To evaluate the feasibility of enrolling patients in a randomized controlled trial (RCT) comparing endovascular coils (EC) and vascular plugs (VP) for proximal splenic artery embolization (pSAE) in high-grade splenic trauma, and to collect data to inform the design of a larger clinical effectiveness trial.
Single-center, prospective, RCT of patients with Grade III–V splenic injuries selected for nonoperative management. Patients were randomized to pSAE with EC or VP. The main outcome was feasibility. We also evaluated technical success, time to stasis, complications, mortality, and splenectomy rates, by estimating rates and 95% confidence intervals.
46 of 50 eligible patients were enrolled (92%, 95% CI 90–100%). Overall, splenic salvage was 98% (45/46; 95% CI 94–100%). Primary technical success was observed in 22 EC patients (96%; 95% CI 87–100%) and 20 VP patients (87%; 95% CI 73–100%). Bayesian analysis suggests a > 80% probability that primary technical success is higher for EC. Two complications (one major and one minor) occurred in the EC group (9%; CI 0–20%) and one major complication occurred in the VP group (4%; CI 0–13%).
Randomized comparisons of endovascular devices used for pSAE after trauma are feasible. pSAE using either EC or VP results in excellent rates of splenic salvage in trauma patients with high-grade splenic injuries. These high rates of splenic salvage and low rates of complications make their use as a primary outcome in a future trial problematic. Consideration should be given to technical parameters as a primary outcome for future trials.
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The authors would like to acknowledge the efforts of Drs. Ahmed K. Abdel Aal, Husameddin El-Khudari, Annie Lim, Rachel F. Oser, Souheil Saddekni, and Aliaksei Salei for their support in enrolling patients in this trial. The authors would also like to acknowledge the administrative support of Ms. Rebecca Lee.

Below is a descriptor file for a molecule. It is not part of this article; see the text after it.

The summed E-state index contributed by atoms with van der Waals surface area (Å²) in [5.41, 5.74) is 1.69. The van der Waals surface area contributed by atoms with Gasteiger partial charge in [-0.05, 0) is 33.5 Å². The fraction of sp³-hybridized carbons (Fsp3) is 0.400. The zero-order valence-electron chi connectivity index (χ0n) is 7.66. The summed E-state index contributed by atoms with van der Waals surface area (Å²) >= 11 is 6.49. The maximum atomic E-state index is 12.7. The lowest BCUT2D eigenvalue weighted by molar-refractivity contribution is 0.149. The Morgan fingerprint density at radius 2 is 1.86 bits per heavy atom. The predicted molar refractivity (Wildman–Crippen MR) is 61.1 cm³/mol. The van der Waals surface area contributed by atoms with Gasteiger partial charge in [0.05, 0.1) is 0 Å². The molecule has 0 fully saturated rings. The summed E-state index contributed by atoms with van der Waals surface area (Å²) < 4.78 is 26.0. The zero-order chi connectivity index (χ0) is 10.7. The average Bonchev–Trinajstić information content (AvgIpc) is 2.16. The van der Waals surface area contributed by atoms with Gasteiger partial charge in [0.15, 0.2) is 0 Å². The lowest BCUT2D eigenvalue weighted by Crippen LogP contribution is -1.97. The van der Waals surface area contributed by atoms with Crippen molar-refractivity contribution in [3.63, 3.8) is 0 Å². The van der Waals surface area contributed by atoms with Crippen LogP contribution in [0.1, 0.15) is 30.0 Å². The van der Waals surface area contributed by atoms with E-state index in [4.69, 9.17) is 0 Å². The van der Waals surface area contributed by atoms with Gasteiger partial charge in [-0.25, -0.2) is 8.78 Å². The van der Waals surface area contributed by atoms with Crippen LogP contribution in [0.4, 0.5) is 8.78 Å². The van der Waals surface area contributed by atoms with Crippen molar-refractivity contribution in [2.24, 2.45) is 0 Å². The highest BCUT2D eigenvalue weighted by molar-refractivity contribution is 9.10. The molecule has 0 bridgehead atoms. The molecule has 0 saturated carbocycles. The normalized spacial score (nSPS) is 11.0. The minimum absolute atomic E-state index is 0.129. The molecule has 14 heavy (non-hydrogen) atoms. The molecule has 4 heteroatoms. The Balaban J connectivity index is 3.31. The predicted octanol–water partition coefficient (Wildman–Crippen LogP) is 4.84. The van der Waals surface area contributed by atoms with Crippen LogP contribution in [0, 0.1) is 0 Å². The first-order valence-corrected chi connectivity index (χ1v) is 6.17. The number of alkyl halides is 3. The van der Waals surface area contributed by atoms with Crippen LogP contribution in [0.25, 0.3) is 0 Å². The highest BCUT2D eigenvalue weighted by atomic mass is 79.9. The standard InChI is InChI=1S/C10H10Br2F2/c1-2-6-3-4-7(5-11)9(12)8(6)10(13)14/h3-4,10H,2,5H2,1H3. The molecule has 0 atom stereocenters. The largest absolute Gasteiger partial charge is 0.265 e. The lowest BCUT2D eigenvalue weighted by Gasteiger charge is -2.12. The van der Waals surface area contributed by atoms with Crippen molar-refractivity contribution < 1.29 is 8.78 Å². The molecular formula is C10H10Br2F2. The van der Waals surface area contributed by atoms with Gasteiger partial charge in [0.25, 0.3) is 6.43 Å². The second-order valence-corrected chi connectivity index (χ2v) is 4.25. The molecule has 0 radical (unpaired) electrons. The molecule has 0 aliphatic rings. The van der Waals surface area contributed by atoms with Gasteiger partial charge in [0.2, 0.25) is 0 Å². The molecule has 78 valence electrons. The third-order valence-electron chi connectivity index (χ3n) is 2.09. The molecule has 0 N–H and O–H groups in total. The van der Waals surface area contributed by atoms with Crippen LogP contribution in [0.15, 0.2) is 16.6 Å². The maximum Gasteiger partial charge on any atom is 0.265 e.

The work was funded by a Soto Catalyst Award from the University of Alabama at Birmingham.
Conflict of interest
Andrew J. Gunn and Jan O. Jansen receive research support from Penumbra, Inc, but this study was not funded by the company. Andrew J. Gunn is a speaker for Boston Scientific and Terumo. Andrew J. Gunn is a consultant for Varian and Boston Scientific. None of the other authors have a conflict of interest to report.
The study was approved by our institutional review board (IRB) at the University of Alabama at Birmingham. All patients or their representatives provided consent to participate. Consent is not required for publication.
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Gunn, A.J., Raborn, J.R., Griffin, R. et al. A pilot randomized controlled trial of endovascular coils and vascular plugs for proximal splenic artery embolization in high-grade splenic trauma. Abdom Radiol 46, 2823–2832 (2021). https://doi.org/10.1007/s00261-020-02904-w
- Randomized trial